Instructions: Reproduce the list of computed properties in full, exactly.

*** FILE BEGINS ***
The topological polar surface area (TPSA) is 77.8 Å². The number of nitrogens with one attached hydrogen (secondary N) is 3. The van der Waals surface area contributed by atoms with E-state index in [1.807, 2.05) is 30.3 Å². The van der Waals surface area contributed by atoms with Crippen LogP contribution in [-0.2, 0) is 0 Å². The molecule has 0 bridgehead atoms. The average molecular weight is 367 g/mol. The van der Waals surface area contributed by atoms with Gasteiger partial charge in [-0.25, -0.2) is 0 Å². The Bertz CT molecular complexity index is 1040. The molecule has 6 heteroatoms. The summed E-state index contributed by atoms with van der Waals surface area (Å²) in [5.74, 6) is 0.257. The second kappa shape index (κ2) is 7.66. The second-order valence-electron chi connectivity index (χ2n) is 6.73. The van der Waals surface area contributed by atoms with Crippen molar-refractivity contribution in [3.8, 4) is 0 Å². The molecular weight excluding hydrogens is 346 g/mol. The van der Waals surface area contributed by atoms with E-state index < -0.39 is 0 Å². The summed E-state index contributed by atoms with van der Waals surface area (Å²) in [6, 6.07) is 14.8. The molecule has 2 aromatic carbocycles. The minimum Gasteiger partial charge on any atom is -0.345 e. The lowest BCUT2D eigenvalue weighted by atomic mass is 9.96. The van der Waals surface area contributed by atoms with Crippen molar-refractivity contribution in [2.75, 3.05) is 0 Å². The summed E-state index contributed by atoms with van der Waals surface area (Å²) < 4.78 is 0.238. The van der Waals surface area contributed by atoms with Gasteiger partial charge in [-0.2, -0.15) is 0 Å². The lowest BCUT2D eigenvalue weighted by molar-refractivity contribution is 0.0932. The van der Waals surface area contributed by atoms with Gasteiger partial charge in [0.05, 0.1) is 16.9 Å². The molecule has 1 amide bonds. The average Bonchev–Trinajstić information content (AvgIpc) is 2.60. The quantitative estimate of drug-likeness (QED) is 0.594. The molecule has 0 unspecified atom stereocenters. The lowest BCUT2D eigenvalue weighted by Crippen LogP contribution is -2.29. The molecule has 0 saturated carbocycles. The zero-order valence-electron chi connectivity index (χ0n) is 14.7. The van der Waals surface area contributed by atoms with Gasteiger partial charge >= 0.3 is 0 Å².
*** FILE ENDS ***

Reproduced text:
The topological polar surface area (TPSA) is 77.8 Å². The number of nitrogens with one attached hydrogen (secondary N) is 3. The van der Waals surface area contributed by atoms with E-state index in [1.807, 2.05) is 30.3 Å². The van der Waals surface area contributed by atoms with Crippen LogP contribution in [-0.2, 0) is 0 Å². The molecule has 0 bridgehead atoms. The average molecular weight is 367 g/mol. The van der Waals surface area contributed by atoms with Gasteiger partial charge in [-0.25, -0.2) is 0 Å². The Bertz CT molecular complexity index is 1040. The molecule has 6 heteroatoms. The summed E-state index contributed by atoms with van der Waals surface area (Å²) in [5.74, 6) is 0.257. The second kappa shape index (κ2) is 7.66. The second-order valence-electron chi connectivity index (χ2n) is 6.73. The van der Waals surface area contributed by atoms with Crippen molar-refractivity contribution in [3.8, 4) is 0 Å². The molecular weight excluding hydrogens is 346 g/mol. The van der Waals surface area contributed by atoms with E-state index < -0.39 is 0 Å². The summed E-state index contributed by atoms with van der Waals surface area (Å²) in [6, 6.07) is 14.8. The molecule has 2 aromatic carbocycles. The minimum Gasteiger partial charge on any atom is -0.345 e. The lowest BCUT2D eigenvalue weighted by atomic mass is 9.96. The van der Waals surface area contributed by atoms with Crippen molar-refractivity contribution in [2.75, 3.05) is 0 Å². The summed E-state index contributed by atoms with van der Waals surface area (Å²) < 4.78 is 0.238. The van der Waals surface area contributed by atoms with Gasteiger partial charge in [-0.2, -0.15) is 0 Å². The lowest BCUT2D eigenvalue weighted by molar-refractivity contribution is 0.0932. The van der Waals surface area contributed by atoms with Gasteiger partial charge in [0.05, 0.1) is 16.9 Å². The molecule has 1 amide bonds. The average Bonchev–Trinajstić information content (AvgIpc) is 2.60. The quantitative estimate of drug-likeness (QED) is 0.594. The molecule has 0 unspecified atom stereocenters. The lowest BCUT2D eigenvalue weighted by Crippen LogP contribution is -2.29. The molecule has 0 saturated carbocycles. The zero-order valence-electron chi connectivity index (χ0n) is 14.7. The van der Waals surface area contributed by atoms with Gasteiger partial charge >= 0.3 is 0 Å².